Since its inception, the United States has placed paramount importance on individual rights and responsibility, as opposed to collective rights and government responsibility. This principle was enshrined in the Declaration of Independence:
“We hold these truths to be self-evident, that all men are created equal, that they are endowed by their Creator with certain unalienable Rights, that among these are Life, Liberty and the pursuit of Happiness. —That to secure these rights, Governments are instituted among Men, deriving their just powers from the consent of the governed…”
For our Founders, these unalienable rights were God-given; they were not provided by the government. Also, the individual was thought to be responsible for his or her own well-being—or pursuit of happiness—it was not the government’s job to provide for the people.
The Soviet System was, of course, completely the opposite; rights came from the party and the state, and the government was responsible for collective well-being. Yet Russian attitudes concerning the individual and the collective have changed greatly since the fall of the USSR. Take this quotation from Dmitry Medvedev as an example:
“Paternalistic attitudes are widespread in our society, such as the conviction that all problems should be resolved by the government. Or by someone else, but never by the person who is actually there. The desire to make a career from scratch, to achieve personal success step by step is not one of our national habits. This is reflected in a lack of initiative, lack of new ideas, outstanding unresolved issues, the poor quality of public debate, including criticism…Today is the first time in our history that we have a chance to prove to ourselves and the world that Russia can develop in a democratic way. That a transition to the next, higher stage of civilization is possible. And this will be accomplished through non-violent methods. Not by coercion, but by persuasion. Not through suppression, but rather the development of the creative potential of every individual.”
-“Go Russia!” by Dmitry Medvedev, then-President of the Russian Federation
Doesn’t this sound shockingly like Henry David Thoreau, the champion of rugged self-reliance and individualism?
“The authority of government, even such as I am willing to submit to- for I will cheerfully obey those who know and can do better than I, and in many things even those who neither know nor can do so well- is still an impure one: to be strictly just, it must have the sanction and consent of the governed. It can have no pure right over my person and property but what I concede to it. The progress from an absolute to a limited monarchy, from a limited monarchy to a democracy, is a progress toward a true respect for the individual. Even the Chinese philosopher was wise enough to regard the individual as the basis of the empire. Is a democracy, such as we know it, the last improvement possible in government? Is it not possible to take a step further towards recognizing and organizing the rights of man? There will never be a really free and enlightened State until the State comes to recognize the individual as a higher and independent power, from which all its own power and authority are derived, and treats him accordingly. I please myself with imagining a State at least which can afford to be just to all men, and to treat the individual with respect as a neighbor; which even would not think it inconsistent with its own repose if a few were to live aloof from it, not meddling with it, nor embraced by it, who fulfilled all the duties of neighbors and fellow-men. A State which bore this kind of fruit, and suffered it to drop off as fast as it ripened, would prepare the way for a still more perfect and glorious State, which also I have imagined, but not yet anywhere seen.”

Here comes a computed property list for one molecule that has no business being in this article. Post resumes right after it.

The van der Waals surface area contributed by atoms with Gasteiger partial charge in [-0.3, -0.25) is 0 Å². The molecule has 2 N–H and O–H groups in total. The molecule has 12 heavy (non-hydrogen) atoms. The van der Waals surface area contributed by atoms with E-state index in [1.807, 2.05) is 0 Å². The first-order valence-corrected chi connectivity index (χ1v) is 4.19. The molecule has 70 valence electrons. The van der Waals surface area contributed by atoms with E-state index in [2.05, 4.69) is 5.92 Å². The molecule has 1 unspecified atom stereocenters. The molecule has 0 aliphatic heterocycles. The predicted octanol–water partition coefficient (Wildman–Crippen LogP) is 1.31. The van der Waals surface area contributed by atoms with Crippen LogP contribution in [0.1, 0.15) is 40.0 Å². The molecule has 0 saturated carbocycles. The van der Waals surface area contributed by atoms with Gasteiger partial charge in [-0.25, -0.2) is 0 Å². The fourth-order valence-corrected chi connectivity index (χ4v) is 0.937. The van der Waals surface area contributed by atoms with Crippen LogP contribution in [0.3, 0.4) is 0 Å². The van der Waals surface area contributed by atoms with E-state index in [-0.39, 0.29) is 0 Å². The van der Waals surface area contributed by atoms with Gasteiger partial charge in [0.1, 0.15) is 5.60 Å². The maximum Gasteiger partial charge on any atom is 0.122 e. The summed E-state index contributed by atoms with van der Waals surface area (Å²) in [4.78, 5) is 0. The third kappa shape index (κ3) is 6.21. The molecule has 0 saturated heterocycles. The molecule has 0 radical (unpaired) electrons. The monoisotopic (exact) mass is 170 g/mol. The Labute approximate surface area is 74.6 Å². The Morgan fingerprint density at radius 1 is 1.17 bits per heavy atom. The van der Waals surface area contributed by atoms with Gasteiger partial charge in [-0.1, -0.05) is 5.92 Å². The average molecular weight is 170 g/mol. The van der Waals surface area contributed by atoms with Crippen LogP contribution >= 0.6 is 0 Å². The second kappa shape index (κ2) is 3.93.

-Henry David Thoreau, Civil Disobedience
It appears that the Russian people have realized that individuals are the key to a successful economy and society. If individuals are empowered, they will create and innovate and the country as a whole will be more successful.
This is a powerful lesson—a lesson that I believe many have forgotten in the United States.